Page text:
In a mirror image of his days presiding over Hollywood red carpets, the disgraced movie mogul Harvey Weinstein was led in handcuffs past a gantlet of photographers on Friday as he appeared in court to face charges that he had raped one woman and forced another to perform oral sex.
Mr. Weinstein’s appearance in Manhattan Criminal Court lasted barely 10 minutes, but stood not only as a breakthrough in the investigation into sex-crime claims against him but as a watershed in the larger #MeToo movement. After decades of harnessing his wealth and power to silence women — and after weathering an earlier criminal inquiry into groping allegations — his reign as a film-industry titan suffered a decisive blow in, of all places, the shopworn arraignment courtroom, where he was among the morning cattle call of defendants.
It was 9:25 a.m. when Mr. Weinstein — in a dark blazer, a light-blue sweater and an untucked button-down shirt — was escorted into courtroom AR-1 by Sgt. Keri Thompson and Detective Nicholas DiGuadio, two investigators from the New York Police Department’s Special Victims Division. The unit had been pushing hard for months on Cyrus R. Vance Jr., the Manhattan district attorney, to pursue a case against Mr. Weinstein, particularly after Mr. Vance declined to prosecute the groping case of an Italian model, Amber Battilana, three years ago because of what he called a lack of evidence.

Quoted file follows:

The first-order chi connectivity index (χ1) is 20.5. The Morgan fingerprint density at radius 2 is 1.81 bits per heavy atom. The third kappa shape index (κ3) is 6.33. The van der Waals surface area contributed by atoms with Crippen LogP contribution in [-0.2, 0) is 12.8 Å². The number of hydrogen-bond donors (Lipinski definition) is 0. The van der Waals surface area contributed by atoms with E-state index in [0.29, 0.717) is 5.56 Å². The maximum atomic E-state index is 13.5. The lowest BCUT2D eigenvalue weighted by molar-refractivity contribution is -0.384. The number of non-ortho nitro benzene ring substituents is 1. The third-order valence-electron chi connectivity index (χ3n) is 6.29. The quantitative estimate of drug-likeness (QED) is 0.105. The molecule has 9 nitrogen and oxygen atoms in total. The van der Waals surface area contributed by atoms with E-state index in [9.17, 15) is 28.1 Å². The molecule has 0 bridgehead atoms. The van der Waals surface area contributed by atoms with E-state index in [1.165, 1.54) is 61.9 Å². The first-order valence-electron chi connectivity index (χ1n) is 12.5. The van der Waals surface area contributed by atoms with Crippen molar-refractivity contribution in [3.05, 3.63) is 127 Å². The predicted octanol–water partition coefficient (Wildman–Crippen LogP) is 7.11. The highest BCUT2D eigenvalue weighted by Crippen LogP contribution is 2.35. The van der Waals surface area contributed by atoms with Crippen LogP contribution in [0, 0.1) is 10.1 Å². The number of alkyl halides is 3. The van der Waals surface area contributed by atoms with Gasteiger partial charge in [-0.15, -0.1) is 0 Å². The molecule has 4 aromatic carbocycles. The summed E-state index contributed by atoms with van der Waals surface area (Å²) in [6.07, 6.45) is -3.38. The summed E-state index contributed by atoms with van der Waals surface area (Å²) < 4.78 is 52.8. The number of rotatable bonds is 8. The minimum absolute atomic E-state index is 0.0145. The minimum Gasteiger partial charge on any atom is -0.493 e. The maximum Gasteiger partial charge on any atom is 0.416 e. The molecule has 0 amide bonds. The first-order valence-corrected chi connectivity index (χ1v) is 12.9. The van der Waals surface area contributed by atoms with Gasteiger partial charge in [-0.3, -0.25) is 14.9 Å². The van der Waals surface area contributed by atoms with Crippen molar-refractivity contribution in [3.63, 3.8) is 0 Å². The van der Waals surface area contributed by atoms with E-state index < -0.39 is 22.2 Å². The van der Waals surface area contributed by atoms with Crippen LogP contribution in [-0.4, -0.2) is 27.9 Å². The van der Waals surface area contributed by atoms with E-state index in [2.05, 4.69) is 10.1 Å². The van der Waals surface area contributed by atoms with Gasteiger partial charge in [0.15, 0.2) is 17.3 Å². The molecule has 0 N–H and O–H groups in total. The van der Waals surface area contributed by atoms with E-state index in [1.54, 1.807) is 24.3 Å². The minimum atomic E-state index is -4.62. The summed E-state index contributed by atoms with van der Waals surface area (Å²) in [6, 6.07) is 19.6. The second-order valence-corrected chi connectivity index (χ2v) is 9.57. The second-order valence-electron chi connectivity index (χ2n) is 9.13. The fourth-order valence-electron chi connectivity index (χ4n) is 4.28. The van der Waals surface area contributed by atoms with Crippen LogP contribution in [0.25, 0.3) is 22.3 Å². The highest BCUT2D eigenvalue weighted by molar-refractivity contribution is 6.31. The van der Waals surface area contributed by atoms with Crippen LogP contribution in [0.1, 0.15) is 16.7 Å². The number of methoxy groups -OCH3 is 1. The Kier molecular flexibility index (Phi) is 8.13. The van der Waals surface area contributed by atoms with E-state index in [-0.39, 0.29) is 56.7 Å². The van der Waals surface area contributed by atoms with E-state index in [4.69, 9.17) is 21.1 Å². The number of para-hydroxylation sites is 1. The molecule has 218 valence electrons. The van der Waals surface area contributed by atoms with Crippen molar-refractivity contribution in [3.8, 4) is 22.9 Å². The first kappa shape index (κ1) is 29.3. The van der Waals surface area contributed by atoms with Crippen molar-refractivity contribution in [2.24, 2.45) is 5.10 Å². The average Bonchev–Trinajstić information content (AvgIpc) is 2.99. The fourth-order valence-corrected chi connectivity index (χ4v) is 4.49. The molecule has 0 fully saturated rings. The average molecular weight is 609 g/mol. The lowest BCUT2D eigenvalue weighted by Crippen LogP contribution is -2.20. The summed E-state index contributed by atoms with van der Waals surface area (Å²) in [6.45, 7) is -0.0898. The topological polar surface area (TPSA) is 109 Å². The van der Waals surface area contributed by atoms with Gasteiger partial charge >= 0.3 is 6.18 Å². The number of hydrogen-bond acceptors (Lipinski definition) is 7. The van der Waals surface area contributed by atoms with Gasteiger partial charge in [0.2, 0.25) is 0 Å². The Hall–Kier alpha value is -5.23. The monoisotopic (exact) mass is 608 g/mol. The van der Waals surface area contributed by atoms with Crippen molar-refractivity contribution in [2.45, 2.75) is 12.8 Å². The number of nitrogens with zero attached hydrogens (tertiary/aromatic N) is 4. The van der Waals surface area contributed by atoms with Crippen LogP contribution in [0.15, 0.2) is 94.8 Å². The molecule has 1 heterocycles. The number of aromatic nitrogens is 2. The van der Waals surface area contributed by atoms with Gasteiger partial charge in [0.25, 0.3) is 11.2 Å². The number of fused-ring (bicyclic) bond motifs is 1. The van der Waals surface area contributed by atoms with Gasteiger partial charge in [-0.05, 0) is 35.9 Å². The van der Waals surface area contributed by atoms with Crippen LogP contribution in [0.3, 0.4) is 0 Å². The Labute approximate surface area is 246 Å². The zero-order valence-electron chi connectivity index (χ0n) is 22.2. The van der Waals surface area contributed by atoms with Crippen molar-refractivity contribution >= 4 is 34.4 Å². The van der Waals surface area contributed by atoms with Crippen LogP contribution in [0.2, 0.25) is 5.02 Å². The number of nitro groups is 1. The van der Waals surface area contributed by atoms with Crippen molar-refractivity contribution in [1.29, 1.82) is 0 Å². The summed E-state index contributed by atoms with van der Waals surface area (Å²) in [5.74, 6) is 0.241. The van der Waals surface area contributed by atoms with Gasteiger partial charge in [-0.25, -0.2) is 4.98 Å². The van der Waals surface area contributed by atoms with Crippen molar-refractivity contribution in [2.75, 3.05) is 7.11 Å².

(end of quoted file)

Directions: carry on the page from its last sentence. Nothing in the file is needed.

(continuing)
As the hearing opened, Mr. Weinstein, still in handcuffs and looking vaguely shellshocked, was led with his lawyer, Benjamin Brafman, into the well of the court where he stood in front of Judge Kevin McGrath. The lead prosecutor in the case, Joan Illuzzi, announced the charges against him: first-degree rape and third-degree rape in one case; and first-degree criminal sex act in another.The criminal sex act count stemmed from an encounter with Lucia Evans, who first told The New Yorker, and then investigators from Mr. Vance’s office, that Mr. Weinstein forced her to perform oral sex on him during what she expected would be a casting meeting at the Miramax office in TriBeCa in 2004. The victim in the rape case has not been publicly identified, but prosecutors said that that attack occurred on March 18, 2013, at 569 Lexington Avenue, the address for the DoubleTree Metropolitan Hotel.
After noting that the charges had emerged after “months of investigation,” Ms. Illuzzi added that the inquiry had shown “that this defendant used his money, power and position to lure young women into situations where he was able to violate them sexually.”
Ms. Illuzzi also said that the investigation would continue and she asked Judge McGrath to issue an order of protection against Mr. Weinstein on behalf of one of the women, who was not identified. A grand jury remains empaneled in the case and is still looking into whether Mr. Weinstein abused more women and used his vast financial resources to keep them quiet.
Mr. Weinstein said nothing during the hearing, standing with his back to a roomful of reporters. He was not required to enter a plea because he was arrested on a criminal complaint, rather than an indictment. But after the hearing, Mr. Brafman said his client intended to plead not guilty. By Wednesday, Mr. Weinstein will also have to decide whether he plans to testify in front of the grand jury.